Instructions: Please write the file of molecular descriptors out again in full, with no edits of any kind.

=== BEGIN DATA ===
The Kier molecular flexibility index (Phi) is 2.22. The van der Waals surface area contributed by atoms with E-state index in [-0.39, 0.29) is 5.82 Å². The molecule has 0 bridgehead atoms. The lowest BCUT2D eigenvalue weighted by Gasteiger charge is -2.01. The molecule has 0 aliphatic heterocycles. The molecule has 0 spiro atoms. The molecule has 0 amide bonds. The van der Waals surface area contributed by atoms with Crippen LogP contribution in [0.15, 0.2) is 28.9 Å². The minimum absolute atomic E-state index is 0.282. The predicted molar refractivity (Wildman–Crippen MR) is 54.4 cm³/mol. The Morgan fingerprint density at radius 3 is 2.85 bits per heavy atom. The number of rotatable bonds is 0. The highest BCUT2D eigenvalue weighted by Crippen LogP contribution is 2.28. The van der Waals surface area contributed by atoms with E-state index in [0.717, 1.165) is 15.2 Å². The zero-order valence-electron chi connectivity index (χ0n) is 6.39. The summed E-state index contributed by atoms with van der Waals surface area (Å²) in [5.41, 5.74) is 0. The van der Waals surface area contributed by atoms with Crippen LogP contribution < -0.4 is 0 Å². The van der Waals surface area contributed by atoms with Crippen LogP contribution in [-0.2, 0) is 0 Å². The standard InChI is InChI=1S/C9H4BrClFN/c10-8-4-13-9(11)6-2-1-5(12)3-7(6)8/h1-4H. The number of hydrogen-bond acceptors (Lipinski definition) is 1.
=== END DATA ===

The Kier molecular flexibility index (Phi) is 2.22. The van der Waals surface area contributed by atoms with E-state index in [-0.39, 0.29) is 5.82 Å². The molecule has 0 bridgehead atoms. The lowest BCUT2D eigenvalue weighted by Gasteiger charge is -2.01. The molecule has 0 aliphatic heterocycles. The molecule has 0 spiro atoms. The molecule has 0 amide bonds. The van der Waals surface area contributed by atoms with Crippen LogP contribution in [0.15, 0.2) is 28.9 Å². The minimum absolute atomic E-state index is 0.282. The predicted molar refractivity (Wildman–Crippen MR) is 54.4 cm³/mol. The Morgan fingerprint density at radius 3 is 2.85 bits per heavy atom. The number of rotatable bonds is 0. The highest BCUT2D eigenvalue weighted by Crippen LogP contribution is 2.28. The van der Waals surface area contributed by atoms with E-state index in [0.717, 1.165) is 15.2 Å². The zero-order valence-electron chi connectivity index (χ0n) is 6.39. The summed E-state index contributed by atoms with van der Waals surface area (Å²) in [5.41, 5.74) is 0. The van der Waals surface area contributed by atoms with Crippen LogP contribution < -0.4 is 0 Å². The van der Waals surface area contributed by atoms with Crippen LogP contribution in [-0.2, 0) is 0 Å². The standard InChI is InChI=1S/C9H4BrClFN/c10-8-4-13-9(11)6-2-1-5(12)3-7(6)8/h1-4H. The number of hydrogen-bond acceptors (Lipinski definition) is 1.